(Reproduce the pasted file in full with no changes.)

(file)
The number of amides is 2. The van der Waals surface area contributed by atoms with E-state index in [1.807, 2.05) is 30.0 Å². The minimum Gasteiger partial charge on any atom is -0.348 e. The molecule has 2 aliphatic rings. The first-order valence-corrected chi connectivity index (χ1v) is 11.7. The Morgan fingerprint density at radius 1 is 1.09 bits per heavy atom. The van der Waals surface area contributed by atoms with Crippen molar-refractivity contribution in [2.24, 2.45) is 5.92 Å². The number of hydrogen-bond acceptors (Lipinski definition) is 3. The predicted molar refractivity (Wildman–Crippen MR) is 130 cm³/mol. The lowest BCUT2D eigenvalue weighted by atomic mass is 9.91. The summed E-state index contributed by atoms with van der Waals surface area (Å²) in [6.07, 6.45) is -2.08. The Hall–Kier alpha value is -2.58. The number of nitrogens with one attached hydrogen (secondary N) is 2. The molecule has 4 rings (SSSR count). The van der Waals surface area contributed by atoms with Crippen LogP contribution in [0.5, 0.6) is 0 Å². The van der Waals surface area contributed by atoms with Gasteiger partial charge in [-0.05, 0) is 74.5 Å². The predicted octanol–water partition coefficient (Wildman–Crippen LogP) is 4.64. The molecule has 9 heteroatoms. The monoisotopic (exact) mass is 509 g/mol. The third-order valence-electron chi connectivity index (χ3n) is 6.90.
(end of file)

The number of amides is 2. The van der Waals surface area contributed by atoms with E-state index in [1.807, 2.05) is 30.0 Å². The minimum Gasteiger partial charge on any atom is -0.348 e. The molecule has 2 aliphatic rings. The first-order valence-corrected chi connectivity index (χ1v) is 11.7. The Morgan fingerprint density at radius 1 is 1.09 bits per heavy atom. The van der Waals surface area contributed by atoms with Crippen molar-refractivity contribution in [2.24, 2.45) is 5.92 Å². The number of hydrogen-bond acceptors (Lipinski definition) is 3. The predicted molar refractivity (Wildman–Crippen MR) is 130 cm³/mol. The lowest BCUT2D eigenvalue weighted by atomic mass is 9.91. The summed E-state index contributed by atoms with van der Waals surface area (Å²) in [6.07, 6.45) is -2.08. The Hall–Kier alpha value is -2.58. The number of nitrogens with one attached hydrogen (secondary N) is 2. The molecule has 4 rings (SSSR count). The van der Waals surface area contributed by atoms with Crippen LogP contribution in [0.5, 0.6) is 0 Å². The van der Waals surface area contributed by atoms with Gasteiger partial charge in [-0.05, 0) is 74.5 Å². The predicted octanol–water partition coefficient (Wildman–Crippen LogP) is 4.64. The molecule has 9 heteroatoms. The monoisotopic (exact) mass is 509 g/mol. The third-order valence-electron chi connectivity index (χ3n) is 6.90.